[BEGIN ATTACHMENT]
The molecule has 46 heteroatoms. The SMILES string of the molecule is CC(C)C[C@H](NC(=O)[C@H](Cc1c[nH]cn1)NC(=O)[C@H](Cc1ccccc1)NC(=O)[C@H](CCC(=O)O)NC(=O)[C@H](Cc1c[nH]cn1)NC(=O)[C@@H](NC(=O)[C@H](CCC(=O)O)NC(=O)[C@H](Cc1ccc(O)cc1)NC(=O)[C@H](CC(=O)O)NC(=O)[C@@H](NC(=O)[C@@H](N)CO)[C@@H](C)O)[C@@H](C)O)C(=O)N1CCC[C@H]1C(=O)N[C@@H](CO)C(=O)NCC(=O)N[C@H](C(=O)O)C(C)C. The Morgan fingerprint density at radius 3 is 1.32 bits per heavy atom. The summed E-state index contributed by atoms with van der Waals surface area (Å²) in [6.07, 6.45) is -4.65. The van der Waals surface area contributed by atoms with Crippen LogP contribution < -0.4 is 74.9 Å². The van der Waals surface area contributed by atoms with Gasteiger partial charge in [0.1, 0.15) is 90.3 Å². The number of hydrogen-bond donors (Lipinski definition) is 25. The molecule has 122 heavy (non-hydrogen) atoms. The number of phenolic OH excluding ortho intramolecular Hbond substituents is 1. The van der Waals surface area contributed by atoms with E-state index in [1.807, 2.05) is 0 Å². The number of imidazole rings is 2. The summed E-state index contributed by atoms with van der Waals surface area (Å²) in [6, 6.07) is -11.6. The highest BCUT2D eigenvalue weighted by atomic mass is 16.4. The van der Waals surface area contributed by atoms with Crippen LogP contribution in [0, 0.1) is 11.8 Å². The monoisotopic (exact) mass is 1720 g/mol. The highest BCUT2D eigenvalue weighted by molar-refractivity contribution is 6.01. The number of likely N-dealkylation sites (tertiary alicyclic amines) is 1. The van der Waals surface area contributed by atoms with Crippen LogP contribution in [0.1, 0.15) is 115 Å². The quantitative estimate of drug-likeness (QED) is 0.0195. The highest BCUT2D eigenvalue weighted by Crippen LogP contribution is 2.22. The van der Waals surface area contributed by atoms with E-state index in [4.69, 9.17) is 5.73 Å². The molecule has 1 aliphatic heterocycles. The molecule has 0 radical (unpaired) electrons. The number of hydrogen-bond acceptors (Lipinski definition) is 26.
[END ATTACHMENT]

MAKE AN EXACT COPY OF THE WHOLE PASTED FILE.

The molecule has 46 heteroatoms. The SMILES string of the molecule is CC(C)C[C@H](NC(=O)[C@H](Cc1c[nH]cn1)NC(=O)[C@H](Cc1ccccc1)NC(=O)[C@H](CCC(=O)O)NC(=O)[C@H](Cc1c[nH]cn1)NC(=O)[C@@H](NC(=O)[C@H](CCC(=O)O)NC(=O)[C@H](Cc1ccc(O)cc1)NC(=O)[C@H](CC(=O)O)NC(=O)[C@@H](NC(=O)[C@@H](N)CO)[C@@H](C)O)[C@@H](C)O)C(=O)N1CCC[C@H]1C(=O)N[C@@H](CO)C(=O)NCC(=O)N[C@H](C(=O)O)C(C)C. The Morgan fingerprint density at radius 3 is 1.32 bits per heavy atom. The summed E-state index contributed by atoms with van der Waals surface area (Å²) in [6.07, 6.45) is -4.65. The van der Waals surface area contributed by atoms with Crippen LogP contribution < -0.4 is 74.9 Å². The van der Waals surface area contributed by atoms with Gasteiger partial charge in [0.1, 0.15) is 90.3 Å². The number of hydrogen-bond donors (Lipinski definition) is 25. The molecule has 122 heavy (non-hydrogen) atoms. The number of phenolic OH excluding ortho intramolecular Hbond substituents is 1. The van der Waals surface area contributed by atoms with E-state index in [1.807, 2.05) is 0 Å². The number of imidazole rings is 2. The summed E-state index contributed by atoms with van der Waals surface area (Å²) in [6, 6.07) is -11.6. The highest BCUT2D eigenvalue weighted by atomic mass is 16.4. The van der Waals surface area contributed by atoms with Crippen LogP contribution in [0, 0.1) is 11.8 Å². The monoisotopic (exact) mass is 1720 g/mol. The highest BCUT2D eigenvalue weighted by molar-refractivity contribution is 6.01. The number of likely N-dealkylation sites (tertiary alicyclic amines) is 1. The van der Waals surface area contributed by atoms with Crippen LogP contribution in [0.1, 0.15) is 115 Å². The quantitative estimate of drug-likeness (QED) is 0.0195. The highest BCUT2D eigenvalue weighted by Crippen LogP contribution is 2.22. The van der Waals surface area contributed by atoms with E-state index in [4.69, 9.17) is 5.73 Å². The molecule has 1 aliphatic heterocycles. The molecule has 0 radical (unpaired) electrons. The number of hydrogen-bond acceptors (Lipinski definition) is 26.